LOUISVILLE, Ky. — The mayor's signature makes it official. Louisville has a new Civilian Review Board, under the Office of the Inspector General.

What You Need To Know

  • Louisville establishes Civilian Review Board

  • The group will investigate and review of allegations of police misconduct

  • Board will contain 11 members nominated by local, state, federal entities

  • One of many reforms being implemented for Louisville Metro

It establishes a new, independent group of citizens to review police and act as accountability. The Board is being hailed as a major step in restoring the community's trust in the Louisville Metro Police (LMPD). 

The new Board will oversee the work of the IG’s Office, which will have the authority to investigate alleged incidents of improper conduct by any members of the LMPD with any member of the public. The IG's Office will also include looking at patterns and practices within LMPD; reviewing policies, procedures, and operations; and providing recommendations on improving operations to the Mayor's Office and Metro Council. Any possible disciplinary actions will remain with the Chief of Police.

Mayor Greg Fischer lauded Metro Council's ordinance at his ceremonial signing of it Wednesday afternoon. Councilwoman Paula McCraney (D- District 7) spearheaded the legislation.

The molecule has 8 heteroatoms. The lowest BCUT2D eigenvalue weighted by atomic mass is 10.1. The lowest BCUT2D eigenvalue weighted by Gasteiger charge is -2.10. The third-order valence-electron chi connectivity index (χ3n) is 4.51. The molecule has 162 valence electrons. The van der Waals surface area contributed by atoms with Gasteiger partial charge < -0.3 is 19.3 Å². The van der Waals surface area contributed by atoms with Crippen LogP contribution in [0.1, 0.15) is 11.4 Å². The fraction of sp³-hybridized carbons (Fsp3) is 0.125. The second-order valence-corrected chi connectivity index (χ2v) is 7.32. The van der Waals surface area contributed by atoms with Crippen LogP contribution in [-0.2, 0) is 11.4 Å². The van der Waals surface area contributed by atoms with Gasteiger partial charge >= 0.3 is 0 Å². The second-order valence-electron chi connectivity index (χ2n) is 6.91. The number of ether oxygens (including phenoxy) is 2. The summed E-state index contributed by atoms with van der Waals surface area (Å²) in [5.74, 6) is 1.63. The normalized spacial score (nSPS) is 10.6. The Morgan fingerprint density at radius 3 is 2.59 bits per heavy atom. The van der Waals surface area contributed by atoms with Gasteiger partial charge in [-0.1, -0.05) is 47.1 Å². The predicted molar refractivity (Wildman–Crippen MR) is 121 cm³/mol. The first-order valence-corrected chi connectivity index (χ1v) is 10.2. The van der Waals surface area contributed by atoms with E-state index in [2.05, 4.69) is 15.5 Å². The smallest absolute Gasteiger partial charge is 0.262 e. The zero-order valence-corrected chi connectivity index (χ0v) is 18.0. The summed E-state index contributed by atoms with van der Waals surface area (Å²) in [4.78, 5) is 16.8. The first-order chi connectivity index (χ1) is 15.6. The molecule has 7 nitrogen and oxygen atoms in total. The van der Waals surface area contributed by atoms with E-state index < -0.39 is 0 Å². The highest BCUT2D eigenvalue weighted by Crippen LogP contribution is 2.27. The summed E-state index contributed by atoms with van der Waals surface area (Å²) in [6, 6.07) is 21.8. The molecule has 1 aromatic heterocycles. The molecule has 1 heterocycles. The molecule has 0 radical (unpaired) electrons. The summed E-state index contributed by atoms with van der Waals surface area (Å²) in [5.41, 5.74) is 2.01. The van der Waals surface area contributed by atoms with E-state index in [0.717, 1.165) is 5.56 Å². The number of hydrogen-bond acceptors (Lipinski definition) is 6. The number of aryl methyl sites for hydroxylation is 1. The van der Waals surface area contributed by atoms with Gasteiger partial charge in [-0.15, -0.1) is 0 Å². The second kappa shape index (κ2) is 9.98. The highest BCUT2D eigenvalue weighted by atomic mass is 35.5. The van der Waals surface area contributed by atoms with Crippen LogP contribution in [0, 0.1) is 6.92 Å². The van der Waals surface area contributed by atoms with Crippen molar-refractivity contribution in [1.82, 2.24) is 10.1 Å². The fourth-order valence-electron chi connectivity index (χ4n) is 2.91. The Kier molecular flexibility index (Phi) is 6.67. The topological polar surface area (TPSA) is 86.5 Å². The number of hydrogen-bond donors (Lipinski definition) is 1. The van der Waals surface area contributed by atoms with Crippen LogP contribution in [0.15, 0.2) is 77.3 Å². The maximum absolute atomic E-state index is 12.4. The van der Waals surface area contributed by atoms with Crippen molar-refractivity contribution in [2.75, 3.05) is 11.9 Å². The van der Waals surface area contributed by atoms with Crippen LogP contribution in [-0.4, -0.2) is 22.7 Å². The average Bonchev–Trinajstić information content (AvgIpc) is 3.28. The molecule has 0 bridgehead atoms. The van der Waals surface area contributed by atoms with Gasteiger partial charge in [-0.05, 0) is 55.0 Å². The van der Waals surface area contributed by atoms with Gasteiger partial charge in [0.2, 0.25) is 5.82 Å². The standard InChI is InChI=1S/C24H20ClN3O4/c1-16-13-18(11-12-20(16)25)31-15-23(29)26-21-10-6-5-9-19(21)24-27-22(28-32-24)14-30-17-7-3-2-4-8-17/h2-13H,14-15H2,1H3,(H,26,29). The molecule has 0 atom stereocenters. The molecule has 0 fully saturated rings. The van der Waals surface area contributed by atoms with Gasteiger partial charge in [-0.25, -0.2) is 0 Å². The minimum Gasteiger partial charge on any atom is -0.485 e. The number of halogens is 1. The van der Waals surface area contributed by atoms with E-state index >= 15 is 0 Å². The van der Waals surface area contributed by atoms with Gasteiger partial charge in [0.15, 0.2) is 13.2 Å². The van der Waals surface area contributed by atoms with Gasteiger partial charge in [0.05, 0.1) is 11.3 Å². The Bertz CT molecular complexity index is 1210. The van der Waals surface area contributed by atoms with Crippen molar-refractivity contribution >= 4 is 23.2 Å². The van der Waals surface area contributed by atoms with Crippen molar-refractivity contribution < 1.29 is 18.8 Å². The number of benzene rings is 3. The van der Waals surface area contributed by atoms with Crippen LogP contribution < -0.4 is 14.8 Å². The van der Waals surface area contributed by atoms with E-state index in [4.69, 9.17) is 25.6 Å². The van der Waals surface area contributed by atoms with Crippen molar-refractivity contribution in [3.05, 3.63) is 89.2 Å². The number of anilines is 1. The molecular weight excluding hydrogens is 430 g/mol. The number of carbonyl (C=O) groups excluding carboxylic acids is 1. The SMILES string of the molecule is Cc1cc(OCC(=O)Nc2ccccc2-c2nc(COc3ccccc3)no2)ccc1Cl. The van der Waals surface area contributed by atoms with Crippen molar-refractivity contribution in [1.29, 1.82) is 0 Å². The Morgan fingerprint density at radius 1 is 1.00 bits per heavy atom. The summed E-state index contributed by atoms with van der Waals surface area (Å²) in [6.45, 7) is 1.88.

Fischer added it's "an answer" to achieving racial justice in the city. 

“Today’s Civilian Review and Accountability Board and the Office of Inspector General shows that we have engaged in something much greater than ourselves," McCraney commented, "and we should be proud as a community that we have embraced such a cause that will help our community not only become a better community, but it will instill some more trust and accountability into our police department."

"It will also ensure our citizens that they can rest knowing that there are another set of eyes that will be investigating the police department," McCraney continued.

The city has hired an Illinois search firm to help find the Inspector General. Applications will be submitted through the firm, David Gomez Partners, but interested applicants can also send resumes to Louisville Metro Government Human Resources. They hope to fill the position by early 2021.

The 11-member board and the IG will be selected by the Mayor's Office and approved by the Metro Council. 

Interested residents can nominate themselves by visiting the boards and commissions website

Fischer says the Board is just one of several reform measures recently passed, such as Breonna's Law and the "top-to-bottom" review of LMPD currently being conducted by an outside firm.

If you are interested in learning more about the Board, Metro Government has more information. 


Deborah Harbsmeier is the executive producer of digital content for Spectrum News 1 Kentucky.  The award-winning producer has been in television news for 30 years.